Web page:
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KI256 problems, replacement options, etc

Three similar threads merged.

It is probably a bearing problem. I have used various European repair shops for these but none were satisfactory. The last one, in the UK, took 6 months and the unit came back without any paperwork (they had a “deal” with another company to use their “part 145 paper printer” but by the time they finished the job the arrangement has ended) I prefer to send mine to Castleberry in Texas, US.

You can pick these up fairly cheaply on US Ebay now (because they are being replaced by various “glass” options) but that won’t be any good for an EASA-reg plane.

This thread may also be of interest.

Best thing is to buy a spare KI256 and keep it on the shelf. Then you can swap them and sort out the old one at your leisure.

Administrator
Shoreham EGKA, United Kingdom

The Garmin GI275 may become relevant as a KI256 replacement.

Administrator
Shoreham EGKA, United Kingdom

The AI can be the root cause for that “Bonanza” effect, i.e. the constant up and down when on Autopilot. There’s a very slow up and down, of +/- 50-200ft, which usually is a worn out trim servo. The shorter up and down, high frequency, can have many reasons.
In our case, it turns out it was the Attitude Indicator. The KFC150’s pitch is connect to it, and if it wears down, it apparently gives changing signals.

Just for info.

Safe landings !
EDLN, Germany

It was the AI allright. Worn bearings.

EBST, Belgium

The pitch oscillation issue is complex. Fundamentally the cause is either a dead band (hysteresis) in the control loop, or excessive proportional gain.

The causes can be

  • an under-tensioned servo capstan cable (this is nearly always given as the reason but actually rarely is)
  • a broken / worn out tachometer – see my KFC225 failures article
  • some damage or excessive wear in the KI256
  • oscillation of the KI256 instrument in the panel; the cause is complex and related to the crap way the KI256 signals are demodulated in the KC225 (Socata & Av. Straubing spent some time on this and produced a largely bogus fix comprising of rubber grommets for mounting the LH panel). This effect also helps to wear out the servo motors faster
  • encoding altimeter gray code generating some crap codes (the King autopilots reject obvious huge errors only)
  • static system leaks (cracked pipes, water in them, etc)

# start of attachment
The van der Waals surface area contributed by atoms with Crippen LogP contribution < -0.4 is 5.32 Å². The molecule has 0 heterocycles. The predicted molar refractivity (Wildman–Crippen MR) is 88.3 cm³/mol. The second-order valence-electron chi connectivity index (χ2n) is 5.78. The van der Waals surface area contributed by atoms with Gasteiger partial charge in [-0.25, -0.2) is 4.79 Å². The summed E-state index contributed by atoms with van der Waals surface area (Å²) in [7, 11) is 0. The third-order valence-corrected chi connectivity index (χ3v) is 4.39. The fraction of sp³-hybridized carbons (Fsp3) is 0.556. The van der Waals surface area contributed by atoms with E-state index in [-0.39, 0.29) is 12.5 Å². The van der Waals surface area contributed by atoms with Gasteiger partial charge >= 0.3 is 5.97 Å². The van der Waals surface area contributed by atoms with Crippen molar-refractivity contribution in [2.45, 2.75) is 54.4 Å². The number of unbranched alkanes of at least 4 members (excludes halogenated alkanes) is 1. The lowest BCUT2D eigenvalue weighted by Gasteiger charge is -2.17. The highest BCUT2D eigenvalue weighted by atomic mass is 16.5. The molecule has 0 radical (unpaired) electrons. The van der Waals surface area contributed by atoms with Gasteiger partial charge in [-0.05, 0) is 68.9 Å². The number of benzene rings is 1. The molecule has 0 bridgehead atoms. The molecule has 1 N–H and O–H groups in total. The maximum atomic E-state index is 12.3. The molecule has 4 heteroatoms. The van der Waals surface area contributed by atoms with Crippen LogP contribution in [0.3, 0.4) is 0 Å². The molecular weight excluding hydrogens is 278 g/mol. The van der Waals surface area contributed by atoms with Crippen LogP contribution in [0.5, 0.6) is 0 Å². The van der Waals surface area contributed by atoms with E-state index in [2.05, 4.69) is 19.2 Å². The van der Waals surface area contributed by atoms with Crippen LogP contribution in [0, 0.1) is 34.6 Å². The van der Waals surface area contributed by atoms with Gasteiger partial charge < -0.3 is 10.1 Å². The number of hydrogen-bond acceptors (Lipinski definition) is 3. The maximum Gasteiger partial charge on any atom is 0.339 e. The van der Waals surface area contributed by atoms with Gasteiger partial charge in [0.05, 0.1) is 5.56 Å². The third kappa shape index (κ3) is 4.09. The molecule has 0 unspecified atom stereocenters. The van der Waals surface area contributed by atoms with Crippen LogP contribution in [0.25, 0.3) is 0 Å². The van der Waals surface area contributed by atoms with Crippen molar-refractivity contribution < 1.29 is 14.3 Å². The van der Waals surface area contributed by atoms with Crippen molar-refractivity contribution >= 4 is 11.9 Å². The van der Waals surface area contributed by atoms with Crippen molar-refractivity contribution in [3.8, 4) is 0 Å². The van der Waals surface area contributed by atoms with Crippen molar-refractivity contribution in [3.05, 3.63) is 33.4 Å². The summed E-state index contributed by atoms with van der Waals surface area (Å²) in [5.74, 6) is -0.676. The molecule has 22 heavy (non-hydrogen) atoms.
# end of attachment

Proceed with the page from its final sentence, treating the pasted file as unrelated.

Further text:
• shagged servo motor (worn out commutator)

Some of the above happen only in certain altitude bands, and only in certain w&b configurations relative to the envelope.

Administrator
Shoreham EGKA, United Kingdom

Having been watching some old Sandel videos I think the issue with building an electronic KI256 replacement – as mentioned e.g. above – is that while the FAA has certified a purely mechanical solution to a primary attitude instrument (KI256, or any other vacuum or electric AI) and no doubt this is because they have been in widespread use for perhaps 100 years they are unwilling to accept any AHRS solution unless it has a background erection mechanism (as discussed e.g. around here) and that requires either airdata or GPS to be introduced.

The KI256 can be confused it by flying round and round for a long time but once certified nobody will un-certify it

So you would be looking at a fairly complex device. Aspen (EFDxxx+EA100) or Garmin (GAD43) solved this but their boxes already contain all the required extras.

That would give you certified primary attitude. Then you have the next challenge: certified primary attitude reference for an autopilot. Again, the KI256 gets in “under the wire” because of ancient history. I suspect it is harder because some flight testing is required, with each autopilot which is to be on the STC, and around the loading and speed envelope (because the dynamic response of the AI affects the pitch/roll control loops in the autopilot).

Administrator
Shoreham EGKA, United Kingdom

The Garmin GI275 is a fully certified replacement for the KI256 and STC’d on multiple aircraft so it can be done successfully without lots of external interface boxes. But as suggested, it does require a GPS input and has internal air data computation.

Avionics geek.
Fairoaks. EGTF

I suggested to Sandel almost 10 years ago that they develop exactly such a product. They had the technology in-house, more or less. They could have sold many thousands, at say 5k-10k $ each (a new KI256 lists/listed at some 10k). The then owner of the company – a really nice guy btw – said it is almost impossible to certify.

How much would a GI275 cost, for a TB20 with a KFC225? Does the GPS have to be a WAAS one and what’s the cheapest way to get that? Could the GPS in a GTX335 be used?

Administrator
Shoreham EGKA, United Kingdom

Do it right with 2x GI275 and a proper navigator and you will have significantly enhanced functionality, clean up most legacy round gauges and lose the vacuum system.

Alternatively, a G3X + G5, which also opens the upgrade path to the G500.

Last Edited by T28 at 26 Oct 08:49
T28
Switzerland

which needs a GPS to fly an ILS!

No thanks – even if you paid for it

It is also nonexistent. So now I have to spend my time linking to other threads explaining this, in case somebody reads this and thinks they can put a GFC500 into a TB20.

A number of people have already installed a G5 with a King autopilot and discovered only afterwards… one-liners are cheap and easy.

The Garmin GI275 is a fully certified replacement for the KI256 and STC’d on multiple aircraft so it can be done successfully without lots of external interface boxes. But as suggested, it does require a GPS input and has internal air data computation.

How much would a GI275 cost, for a TB20 with a KFC225? Does the GPS have to be a WAAS one and what’s the cheapest way to get that? Could the GPS in a GTX335 be used?

Administrator
Shoreham EGKA, United Kingdom
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